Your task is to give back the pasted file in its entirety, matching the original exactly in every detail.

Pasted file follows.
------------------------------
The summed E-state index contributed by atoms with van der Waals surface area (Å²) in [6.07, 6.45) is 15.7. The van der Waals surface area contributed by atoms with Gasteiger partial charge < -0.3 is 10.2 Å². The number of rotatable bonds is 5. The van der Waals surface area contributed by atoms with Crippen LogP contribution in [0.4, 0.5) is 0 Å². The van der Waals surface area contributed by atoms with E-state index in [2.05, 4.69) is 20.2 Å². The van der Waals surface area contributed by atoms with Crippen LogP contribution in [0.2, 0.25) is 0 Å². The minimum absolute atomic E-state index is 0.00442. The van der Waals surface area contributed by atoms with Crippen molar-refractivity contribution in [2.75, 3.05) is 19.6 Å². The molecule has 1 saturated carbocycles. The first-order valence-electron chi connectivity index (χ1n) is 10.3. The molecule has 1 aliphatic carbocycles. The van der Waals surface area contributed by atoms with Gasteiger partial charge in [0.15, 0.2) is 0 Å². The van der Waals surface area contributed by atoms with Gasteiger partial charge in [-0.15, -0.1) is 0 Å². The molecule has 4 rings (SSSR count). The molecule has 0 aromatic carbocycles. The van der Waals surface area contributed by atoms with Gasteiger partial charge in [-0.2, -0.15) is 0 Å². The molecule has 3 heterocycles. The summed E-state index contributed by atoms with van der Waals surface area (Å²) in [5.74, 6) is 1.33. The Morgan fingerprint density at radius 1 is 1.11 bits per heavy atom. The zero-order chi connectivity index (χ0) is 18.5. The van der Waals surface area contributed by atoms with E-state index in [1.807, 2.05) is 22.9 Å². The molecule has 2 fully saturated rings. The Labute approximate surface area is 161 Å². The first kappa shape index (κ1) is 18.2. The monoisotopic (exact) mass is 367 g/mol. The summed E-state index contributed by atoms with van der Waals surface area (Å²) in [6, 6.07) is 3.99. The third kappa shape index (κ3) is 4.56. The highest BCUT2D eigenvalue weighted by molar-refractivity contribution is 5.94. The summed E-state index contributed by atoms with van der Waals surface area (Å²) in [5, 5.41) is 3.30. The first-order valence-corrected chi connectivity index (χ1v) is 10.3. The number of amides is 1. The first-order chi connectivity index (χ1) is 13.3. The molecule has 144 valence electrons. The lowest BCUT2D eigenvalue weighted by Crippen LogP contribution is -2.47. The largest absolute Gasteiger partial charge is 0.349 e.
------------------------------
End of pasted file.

The summed E-state index contributed by atoms with van der Waals surface area (Å²) in [6.07, 6.45) is 15.7. The van der Waals surface area contributed by atoms with Gasteiger partial charge < -0.3 is 10.2 Å². The number of rotatable bonds is 5. The van der Waals surface area contributed by atoms with Crippen LogP contribution in [0.4, 0.5) is 0 Å². The van der Waals surface area contributed by atoms with E-state index in [2.05, 4.69) is 20.2 Å². The van der Waals surface area contributed by atoms with Crippen LogP contribution in [0.2, 0.25) is 0 Å². The minimum absolute atomic E-state index is 0.00442. The van der Waals surface area contributed by atoms with Crippen molar-refractivity contribution in [2.75, 3.05) is 19.6 Å². The molecule has 1 saturated carbocycles. The first-order valence-electron chi connectivity index (χ1n) is 10.3. The molecule has 1 aliphatic carbocycles. The van der Waals surface area contributed by atoms with Gasteiger partial charge in [0.15, 0.2) is 0 Å². The van der Waals surface area contributed by atoms with Gasteiger partial charge in [-0.15, -0.1) is 0 Å². The molecule has 4 rings (SSSR count). The molecule has 0 aromatic carbocycles. The van der Waals surface area contributed by atoms with Gasteiger partial charge in [-0.2, -0.15) is 0 Å². The molecule has 3 heterocycles. The summed E-state index contributed by atoms with van der Waals surface area (Å²) in [5.74, 6) is 1.33. The Morgan fingerprint density at radius 1 is 1.11 bits per heavy atom. The zero-order chi connectivity index (χ0) is 18.5. The van der Waals surface area contributed by atoms with E-state index in [1.807, 2.05) is 22.9 Å². The molecule has 2 fully saturated rings. The Labute approximate surface area is 161 Å². The first kappa shape index (κ1) is 18.2. The monoisotopic (exact) mass is 367 g/mol. The summed E-state index contributed by atoms with van der Waals surface area (Å²) in [6, 6.07) is 3.99. The third kappa shape index (κ3) is 4.56. The highest BCUT2D eigenvalue weighted by molar-refractivity contribution is 5.94. The summed E-state index contributed by atoms with van der Waals surface area (Å²) in [5, 5.41) is 3.30. The first-order valence-corrected chi connectivity index (χ1v) is 10.3. The number of amides is 1. The first-order chi connectivity index (χ1) is 13.3. The molecule has 144 valence electrons. The lowest BCUT2D eigenvalue weighted by Crippen LogP contribution is -2.47. The largest absolute Gasteiger partial charge is 0.349 e.